Bureau of Crime Statistics and Research

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Parole supervision works to reduce reoffending

Release date: Thursday 10 February 2022

Link to report summary - The effect of parole supervision on recidivism

A new study by the Bureau of Crime Statistics and Research (BOCSAR) has found that NSW prisoners who receive parole supervision after their release reoffend less than similar prisoners who are released unconditionally.

The study followed over 50,000 prisoners released from custody between January 2010 and March 2019.

BOCSAR found that, compared with equivalent unsupervised prisoners, prisoners released to supervised parole were:

  • 10.0 percentage points less likely to be convicted within a year (a decrease of 17.5%)
  • 5.0 percentage points less likely to be imprisoned within a year (a decrease of 18.2%)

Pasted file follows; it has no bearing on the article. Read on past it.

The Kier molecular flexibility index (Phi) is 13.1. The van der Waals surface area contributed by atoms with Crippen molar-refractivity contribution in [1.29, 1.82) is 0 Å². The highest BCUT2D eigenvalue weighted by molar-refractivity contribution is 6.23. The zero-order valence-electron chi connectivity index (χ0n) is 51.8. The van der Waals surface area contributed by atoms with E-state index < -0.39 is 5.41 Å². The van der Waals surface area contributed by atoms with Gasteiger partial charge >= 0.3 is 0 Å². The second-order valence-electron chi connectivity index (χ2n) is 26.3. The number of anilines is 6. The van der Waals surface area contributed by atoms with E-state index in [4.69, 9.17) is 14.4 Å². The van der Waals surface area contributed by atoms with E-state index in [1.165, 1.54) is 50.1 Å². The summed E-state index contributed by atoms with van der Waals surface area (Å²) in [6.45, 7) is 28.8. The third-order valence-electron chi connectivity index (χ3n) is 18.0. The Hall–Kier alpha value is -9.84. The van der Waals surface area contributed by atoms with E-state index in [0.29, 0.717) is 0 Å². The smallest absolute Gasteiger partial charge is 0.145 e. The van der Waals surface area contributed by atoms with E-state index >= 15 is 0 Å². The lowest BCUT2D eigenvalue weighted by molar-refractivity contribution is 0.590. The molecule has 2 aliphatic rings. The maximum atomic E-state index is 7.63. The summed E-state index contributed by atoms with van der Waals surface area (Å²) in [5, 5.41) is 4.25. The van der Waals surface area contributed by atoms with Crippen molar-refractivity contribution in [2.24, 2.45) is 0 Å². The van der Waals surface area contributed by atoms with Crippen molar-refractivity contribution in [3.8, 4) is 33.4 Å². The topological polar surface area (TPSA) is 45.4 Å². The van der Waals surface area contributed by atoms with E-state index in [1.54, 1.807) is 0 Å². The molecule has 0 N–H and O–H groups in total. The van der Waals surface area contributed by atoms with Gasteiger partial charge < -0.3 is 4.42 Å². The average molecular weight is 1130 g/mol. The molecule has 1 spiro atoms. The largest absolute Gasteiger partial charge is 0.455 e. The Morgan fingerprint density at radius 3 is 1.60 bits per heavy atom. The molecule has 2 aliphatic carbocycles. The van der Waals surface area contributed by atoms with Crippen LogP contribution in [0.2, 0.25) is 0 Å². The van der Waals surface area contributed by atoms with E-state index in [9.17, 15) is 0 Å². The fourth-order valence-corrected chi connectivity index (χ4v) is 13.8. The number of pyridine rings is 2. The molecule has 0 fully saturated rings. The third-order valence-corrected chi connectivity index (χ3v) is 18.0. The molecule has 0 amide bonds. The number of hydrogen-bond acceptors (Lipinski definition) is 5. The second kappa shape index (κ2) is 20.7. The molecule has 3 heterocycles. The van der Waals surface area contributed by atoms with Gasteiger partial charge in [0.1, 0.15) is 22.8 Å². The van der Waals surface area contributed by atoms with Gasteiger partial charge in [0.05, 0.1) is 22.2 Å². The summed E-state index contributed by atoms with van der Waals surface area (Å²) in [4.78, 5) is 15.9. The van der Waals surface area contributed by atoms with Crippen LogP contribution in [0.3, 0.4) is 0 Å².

Parole was particularly effective in reducing serious reoffending among high-risk prisoners and Aboriginal prisoners.

Importantly, lower than expected reoffending rates were still observed 24 months after release from prison. 

Adult reoffending is a significant criminal justice issue and reducing reoffending among people released from prison is a NSW Premier's Priority. 

"Each year in NSW about 8,000 people are released from prison. Nearly half will record a new conviction within a year and a quarter will receive a new prison sentence" said Jackie Fitzgerald, Executive Director of the Bureau of Crime Statistics and Research. "This study suggests that community supervision can help to break the cycle of reoffending among this high-risk group".

Further enquiries: Jackie Fitzgerald, Executive Director, 0423 139 687

Email: bcsr@justice.nsw.gov.au

Copies of the report: www.bocsar.nsw.gov.au